Yet you can take your mind off the challenges, do little things to bring order and peace—and maybe even that nap—back into your day:
Leave the house.
The baby has already been up all these hours—you might as well get something out of it. Take him out on a stroll around the neighborhood or the nearby park. Drive to the mall. Get yourself a cup of coffee or a bowl of ice cream.
It’s hard to see this in the moment, but your baby picks up your energy. When he sees you flipping out, sees your eyebrows furrowed in frustration and hears you yelling at him, he doesn’t exactly feel safe or compelled to fall asleep and take that peaceful nap you so want him to have.
And sometimes a change of scenery is all you need. You get a break, the baby gets a break. Better yet, your baby just might nap during that stroll or car ride—not an ideal nap, but something, right?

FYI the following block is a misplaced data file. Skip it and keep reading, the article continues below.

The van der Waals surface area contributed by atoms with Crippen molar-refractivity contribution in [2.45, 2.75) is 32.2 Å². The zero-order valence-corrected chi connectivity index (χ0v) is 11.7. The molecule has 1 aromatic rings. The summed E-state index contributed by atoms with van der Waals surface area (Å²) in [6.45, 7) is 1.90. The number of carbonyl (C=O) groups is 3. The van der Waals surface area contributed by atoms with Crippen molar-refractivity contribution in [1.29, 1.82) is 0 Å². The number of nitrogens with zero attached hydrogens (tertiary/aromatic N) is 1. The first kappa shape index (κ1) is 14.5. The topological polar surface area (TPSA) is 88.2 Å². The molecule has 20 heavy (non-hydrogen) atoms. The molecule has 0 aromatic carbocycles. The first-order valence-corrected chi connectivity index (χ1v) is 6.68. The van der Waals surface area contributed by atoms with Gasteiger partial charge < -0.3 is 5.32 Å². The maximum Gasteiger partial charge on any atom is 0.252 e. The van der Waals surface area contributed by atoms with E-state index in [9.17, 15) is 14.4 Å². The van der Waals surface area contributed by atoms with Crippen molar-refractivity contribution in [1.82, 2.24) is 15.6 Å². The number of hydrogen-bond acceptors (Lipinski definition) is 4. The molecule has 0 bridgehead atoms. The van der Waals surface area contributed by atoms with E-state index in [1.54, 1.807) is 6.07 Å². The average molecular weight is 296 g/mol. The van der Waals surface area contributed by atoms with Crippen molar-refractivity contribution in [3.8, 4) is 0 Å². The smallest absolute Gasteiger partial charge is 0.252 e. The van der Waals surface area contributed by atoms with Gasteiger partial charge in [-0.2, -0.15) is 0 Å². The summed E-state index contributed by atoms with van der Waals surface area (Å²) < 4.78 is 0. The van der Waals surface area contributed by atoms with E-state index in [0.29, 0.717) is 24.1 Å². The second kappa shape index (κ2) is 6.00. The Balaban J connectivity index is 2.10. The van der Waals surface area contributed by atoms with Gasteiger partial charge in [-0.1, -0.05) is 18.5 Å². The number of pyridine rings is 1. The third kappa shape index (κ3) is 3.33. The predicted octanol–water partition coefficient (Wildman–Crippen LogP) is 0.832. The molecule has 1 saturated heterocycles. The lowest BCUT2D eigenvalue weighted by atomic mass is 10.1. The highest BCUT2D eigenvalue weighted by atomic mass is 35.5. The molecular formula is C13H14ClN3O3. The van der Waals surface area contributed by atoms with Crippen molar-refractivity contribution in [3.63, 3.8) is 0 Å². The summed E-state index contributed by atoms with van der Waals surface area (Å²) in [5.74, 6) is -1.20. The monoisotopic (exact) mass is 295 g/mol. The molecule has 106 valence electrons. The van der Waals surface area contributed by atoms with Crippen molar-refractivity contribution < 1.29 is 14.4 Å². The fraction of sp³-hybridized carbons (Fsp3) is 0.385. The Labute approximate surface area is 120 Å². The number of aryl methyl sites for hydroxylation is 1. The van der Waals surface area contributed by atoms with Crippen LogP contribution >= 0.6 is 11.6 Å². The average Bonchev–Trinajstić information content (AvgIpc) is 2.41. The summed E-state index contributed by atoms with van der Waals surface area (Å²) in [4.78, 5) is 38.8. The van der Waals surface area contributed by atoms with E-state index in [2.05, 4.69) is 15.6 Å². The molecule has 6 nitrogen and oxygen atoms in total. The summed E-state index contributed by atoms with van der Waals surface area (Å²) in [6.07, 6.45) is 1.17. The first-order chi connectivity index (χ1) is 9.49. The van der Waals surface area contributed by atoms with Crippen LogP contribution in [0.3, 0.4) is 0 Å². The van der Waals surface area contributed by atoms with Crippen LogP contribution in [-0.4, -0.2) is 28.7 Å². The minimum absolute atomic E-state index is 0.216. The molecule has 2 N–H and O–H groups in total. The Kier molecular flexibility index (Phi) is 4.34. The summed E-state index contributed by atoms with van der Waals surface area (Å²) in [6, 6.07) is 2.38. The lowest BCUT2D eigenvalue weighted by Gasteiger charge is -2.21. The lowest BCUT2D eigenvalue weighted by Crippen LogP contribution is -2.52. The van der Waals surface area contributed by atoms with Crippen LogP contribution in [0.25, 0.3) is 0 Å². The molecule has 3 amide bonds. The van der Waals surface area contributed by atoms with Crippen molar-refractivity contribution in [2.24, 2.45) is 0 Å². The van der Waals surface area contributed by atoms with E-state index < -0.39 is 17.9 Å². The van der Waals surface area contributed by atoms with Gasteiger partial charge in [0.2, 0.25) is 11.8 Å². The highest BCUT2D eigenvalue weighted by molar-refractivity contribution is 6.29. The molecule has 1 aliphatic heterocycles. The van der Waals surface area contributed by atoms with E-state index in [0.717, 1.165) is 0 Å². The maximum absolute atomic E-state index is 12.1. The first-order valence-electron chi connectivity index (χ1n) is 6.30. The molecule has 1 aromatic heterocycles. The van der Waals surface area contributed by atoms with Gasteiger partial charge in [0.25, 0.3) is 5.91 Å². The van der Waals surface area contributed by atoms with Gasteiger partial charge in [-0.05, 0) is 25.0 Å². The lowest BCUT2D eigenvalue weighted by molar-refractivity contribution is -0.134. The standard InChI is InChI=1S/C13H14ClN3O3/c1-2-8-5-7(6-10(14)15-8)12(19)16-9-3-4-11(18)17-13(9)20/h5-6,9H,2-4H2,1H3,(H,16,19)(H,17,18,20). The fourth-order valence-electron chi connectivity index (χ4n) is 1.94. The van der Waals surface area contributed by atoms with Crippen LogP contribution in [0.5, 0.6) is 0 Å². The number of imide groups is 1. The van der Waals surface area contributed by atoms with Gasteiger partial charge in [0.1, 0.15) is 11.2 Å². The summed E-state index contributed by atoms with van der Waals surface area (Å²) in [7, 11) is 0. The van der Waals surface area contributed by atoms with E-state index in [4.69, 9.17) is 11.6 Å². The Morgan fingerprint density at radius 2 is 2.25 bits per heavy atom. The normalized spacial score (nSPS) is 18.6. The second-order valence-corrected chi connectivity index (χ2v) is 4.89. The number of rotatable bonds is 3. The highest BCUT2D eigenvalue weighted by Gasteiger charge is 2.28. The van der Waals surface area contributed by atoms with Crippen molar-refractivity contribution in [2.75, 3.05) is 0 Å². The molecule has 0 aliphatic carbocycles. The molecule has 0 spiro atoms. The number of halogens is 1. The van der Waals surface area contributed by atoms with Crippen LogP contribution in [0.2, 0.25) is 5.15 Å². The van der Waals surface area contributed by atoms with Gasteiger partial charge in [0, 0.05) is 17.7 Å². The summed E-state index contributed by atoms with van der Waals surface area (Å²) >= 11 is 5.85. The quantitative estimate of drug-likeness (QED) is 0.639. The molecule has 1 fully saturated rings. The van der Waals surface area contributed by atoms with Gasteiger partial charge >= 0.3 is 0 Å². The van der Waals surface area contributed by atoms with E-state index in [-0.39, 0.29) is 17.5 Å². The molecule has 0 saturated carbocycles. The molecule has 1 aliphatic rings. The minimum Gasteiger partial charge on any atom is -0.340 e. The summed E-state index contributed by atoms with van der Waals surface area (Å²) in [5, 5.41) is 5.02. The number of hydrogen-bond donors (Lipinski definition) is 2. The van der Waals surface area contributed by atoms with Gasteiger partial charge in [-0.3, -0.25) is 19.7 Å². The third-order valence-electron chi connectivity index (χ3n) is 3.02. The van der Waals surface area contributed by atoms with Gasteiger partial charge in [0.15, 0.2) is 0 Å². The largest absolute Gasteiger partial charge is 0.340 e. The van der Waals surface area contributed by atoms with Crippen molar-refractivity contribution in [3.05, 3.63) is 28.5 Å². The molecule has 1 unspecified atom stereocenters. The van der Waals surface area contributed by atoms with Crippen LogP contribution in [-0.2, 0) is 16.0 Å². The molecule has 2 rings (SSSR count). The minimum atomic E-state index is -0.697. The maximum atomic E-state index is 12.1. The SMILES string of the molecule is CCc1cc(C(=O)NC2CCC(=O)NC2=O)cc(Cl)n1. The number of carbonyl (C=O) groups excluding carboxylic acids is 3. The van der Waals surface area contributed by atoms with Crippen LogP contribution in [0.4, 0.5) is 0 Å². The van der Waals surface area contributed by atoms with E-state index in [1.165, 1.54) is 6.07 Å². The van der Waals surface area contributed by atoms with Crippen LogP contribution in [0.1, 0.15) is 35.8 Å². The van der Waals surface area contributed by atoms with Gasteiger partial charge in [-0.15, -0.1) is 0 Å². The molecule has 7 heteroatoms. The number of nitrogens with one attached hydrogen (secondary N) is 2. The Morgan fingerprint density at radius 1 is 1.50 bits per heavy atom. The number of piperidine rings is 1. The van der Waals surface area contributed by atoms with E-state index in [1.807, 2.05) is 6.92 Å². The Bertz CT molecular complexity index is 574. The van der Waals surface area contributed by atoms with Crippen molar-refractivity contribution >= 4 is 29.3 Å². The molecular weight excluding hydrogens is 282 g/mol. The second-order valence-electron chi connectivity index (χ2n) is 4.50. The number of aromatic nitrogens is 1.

Take a five-minute break.
Funny what a few minutes away from a no-napping baby can do. We can get caught up trying so hard to get that nap that doing so consumes us.
So, stop. Put the baby down in the crib and catch a break. What can you do?
- Take several deep breaths.
- Join online baby support groups and vent.
- Watch funny videos online and laugh it off.
- Eat a snack.
- Do something you needed to do around the house.
Point is, do something to remove yourself from the stress for a few minutes. You need to calm down—your baby won’t nap when you’re frustrated. Do something that makes you happy.
Sing repetitive songs.
Lullabies are good, and when you’re getting frustrated, repetitive songs are even better. These nursery rhymes are easy to sing over and over again so that you can push your mind away from the frustration and detach from that anger flaring up.